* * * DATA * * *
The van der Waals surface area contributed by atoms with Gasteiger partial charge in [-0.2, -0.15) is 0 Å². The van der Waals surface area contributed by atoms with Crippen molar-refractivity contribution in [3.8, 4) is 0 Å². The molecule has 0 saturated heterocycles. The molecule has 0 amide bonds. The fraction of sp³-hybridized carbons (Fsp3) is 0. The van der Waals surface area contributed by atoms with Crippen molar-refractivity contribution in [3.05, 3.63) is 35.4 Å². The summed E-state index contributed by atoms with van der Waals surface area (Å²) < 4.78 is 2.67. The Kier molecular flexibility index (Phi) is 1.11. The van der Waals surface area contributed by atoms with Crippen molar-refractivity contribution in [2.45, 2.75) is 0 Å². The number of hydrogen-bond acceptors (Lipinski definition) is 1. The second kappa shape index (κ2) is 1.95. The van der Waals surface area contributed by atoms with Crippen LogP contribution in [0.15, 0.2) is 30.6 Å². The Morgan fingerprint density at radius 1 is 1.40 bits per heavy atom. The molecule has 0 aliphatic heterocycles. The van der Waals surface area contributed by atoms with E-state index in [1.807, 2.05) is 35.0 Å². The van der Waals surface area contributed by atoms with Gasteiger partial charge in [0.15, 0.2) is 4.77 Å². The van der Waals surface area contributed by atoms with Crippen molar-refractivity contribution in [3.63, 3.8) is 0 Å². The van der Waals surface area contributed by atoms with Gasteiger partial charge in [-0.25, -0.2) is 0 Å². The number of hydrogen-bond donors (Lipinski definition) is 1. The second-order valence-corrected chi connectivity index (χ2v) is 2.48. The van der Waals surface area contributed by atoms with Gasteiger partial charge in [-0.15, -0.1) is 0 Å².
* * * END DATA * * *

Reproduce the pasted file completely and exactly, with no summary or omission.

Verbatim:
The van der Waals surface area contributed by atoms with Gasteiger partial charge in [-0.2, -0.15) is 0 Å². The van der Waals surface area contributed by atoms with Crippen molar-refractivity contribution in [3.8, 4) is 0 Å². The molecule has 0 saturated heterocycles. The molecule has 0 amide bonds. The fraction of sp³-hybridized carbons (Fsp3) is 0. The van der Waals surface area contributed by atoms with Crippen molar-refractivity contribution in [3.05, 3.63) is 35.4 Å². The summed E-state index contributed by atoms with van der Waals surface area (Å²) < 4.78 is 2.67. The Kier molecular flexibility index (Phi) is 1.11. The van der Waals surface area contributed by atoms with Crippen molar-refractivity contribution in [2.45, 2.75) is 0 Å². The number of hydrogen-bond acceptors (Lipinski definition) is 1. The second kappa shape index (κ2) is 1.95. The van der Waals surface area contributed by atoms with Crippen LogP contribution in [0.15, 0.2) is 30.6 Å². The Morgan fingerprint density at radius 1 is 1.40 bits per heavy atom. The molecule has 0 aliphatic heterocycles. The van der Waals surface area contributed by atoms with E-state index in [1.807, 2.05) is 35.0 Å². The van der Waals surface area contributed by atoms with Gasteiger partial charge in [0.15, 0.2) is 4.77 Å². The van der Waals surface area contributed by atoms with Crippen molar-refractivity contribution in [3.63, 3.8) is 0 Å². The van der Waals surface area contributed by atoms with Gasteiger partial charge in [-0.25, -0.2) is 0 Å². The number of hydrogen-bond donors (Lipinski definition) is 1. The second-order valence-corrected chi connectivity index (χ2v) is 2.48. The van der Waals surface area contributed by atoms with Gasteiger partial charge in [-0.15, -0.1) is 0 Å².